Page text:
Moved, That the draft order laid before the House on 16th March be approved.—(Lord Lyell.)

Lord Prys-Davies

My Lords, I should like to thank the noble Lord for introducing this short order. This is again a complex field and he has explained with clarity the background and the main features of the order. It is very much in line with the recommendations of the 134th report of the Law Commission and the provisions of the Minors' Contracts Act 1987. It is not controversial and we welcome its provisions. I have no questions to ask on the order itself but I am prompted to raise one matter.

This order comes before the House at a time when the Northern Ireland Law Society is pressing the case for a law reform commission to be established for Northern Ireland to be directly involved in the workings of the Law Reform Commission for England and Wales. It is felt by many lawyers in Northern Ireland that the Province may be losing out by not having its own law reform commission or at least by not having a presence within the present commission for England and Wales. This unease has been raised in your Lordships' House before now. I am wondering whether the Minister is in a position this evening to make a statement about the Government's response to the representations which have been made by the Northern Ireland Law Society that Northern Ireland should be more directly associated with the law reform machinery. I have no other questions.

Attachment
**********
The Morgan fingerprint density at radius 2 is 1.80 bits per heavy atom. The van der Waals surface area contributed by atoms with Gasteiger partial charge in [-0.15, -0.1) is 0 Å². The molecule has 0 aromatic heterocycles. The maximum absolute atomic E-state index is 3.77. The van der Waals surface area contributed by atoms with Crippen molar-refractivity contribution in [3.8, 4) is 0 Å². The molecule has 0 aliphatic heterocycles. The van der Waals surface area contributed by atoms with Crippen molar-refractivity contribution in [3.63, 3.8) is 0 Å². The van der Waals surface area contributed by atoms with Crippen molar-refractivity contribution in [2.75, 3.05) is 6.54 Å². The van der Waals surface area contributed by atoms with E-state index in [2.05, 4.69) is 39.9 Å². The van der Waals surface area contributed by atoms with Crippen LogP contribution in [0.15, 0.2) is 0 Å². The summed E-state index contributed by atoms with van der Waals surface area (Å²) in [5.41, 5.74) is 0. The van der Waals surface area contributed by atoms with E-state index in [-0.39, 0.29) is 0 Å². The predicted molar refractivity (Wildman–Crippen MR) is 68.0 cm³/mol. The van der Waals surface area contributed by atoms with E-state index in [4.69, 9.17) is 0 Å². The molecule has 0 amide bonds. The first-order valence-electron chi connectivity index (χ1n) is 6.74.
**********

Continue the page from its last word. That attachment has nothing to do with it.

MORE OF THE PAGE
8.30 p.m.

Lord Lyell

My Lords, once again I am grateful to the noble Lord for giving considerable attention to the order, and for the remarks he made about it. He pointed to one or two of the concerns that have been shown by the Law Reform Commission and the Northern Ireland Law Society. My right honourable friend the Secretary of State and my noble and learned friend the Lord Chancellor are currently considering a number of options in regard to law reform in Northern Ireland. From that the noble Lord will be able to adduce that the aspect before us this evening will be within the ambit of the discussions. Whichever course we choose it will reflect the Government's commitment to improving the law reform machinery in the Province. In the discussions and talks we will have in considering the options and the suggestions made to us, the improvement of the law reform machinery will be first and foremost in our minds. A meeting is scheduled to take place later this month—within two-and-a-half weeks—between my right honourable friend the Secretary of State and the Northern Ireland Law Society to discuss law reform machinery.

The Minors' Contracts (Northern Ireland) Order is simple but important. Tonight of all nights I shall forbear from going through a very interesting Scottish case which I had to study in some detail. It concerned a young Irishman not from the Province of Ulster but from County Leitrim. He came to Glasgow and his case provided no fewer than 18 pages in the Session cases of 1913. The great case of M 'Feetridge v. Stewarts and Lloyds Limited has stuck with me still. However, we leave that case to another occasion when the noble Lord, Lord Prys-Davies, may care to tempt me.

I hope that I have covered all the points. I guarantee that the law reform machinery will be considered closely by my right honourable friend. I have no doubt that the department of my noble and learned friend on the Woolsack will also be heavily involved in those discussions. We look forward to the improvement of law reform machinery. I commend the order to the House.

On Question, Motion agreed to.

House adjourned at twenty-seven minutes before nine o'clock.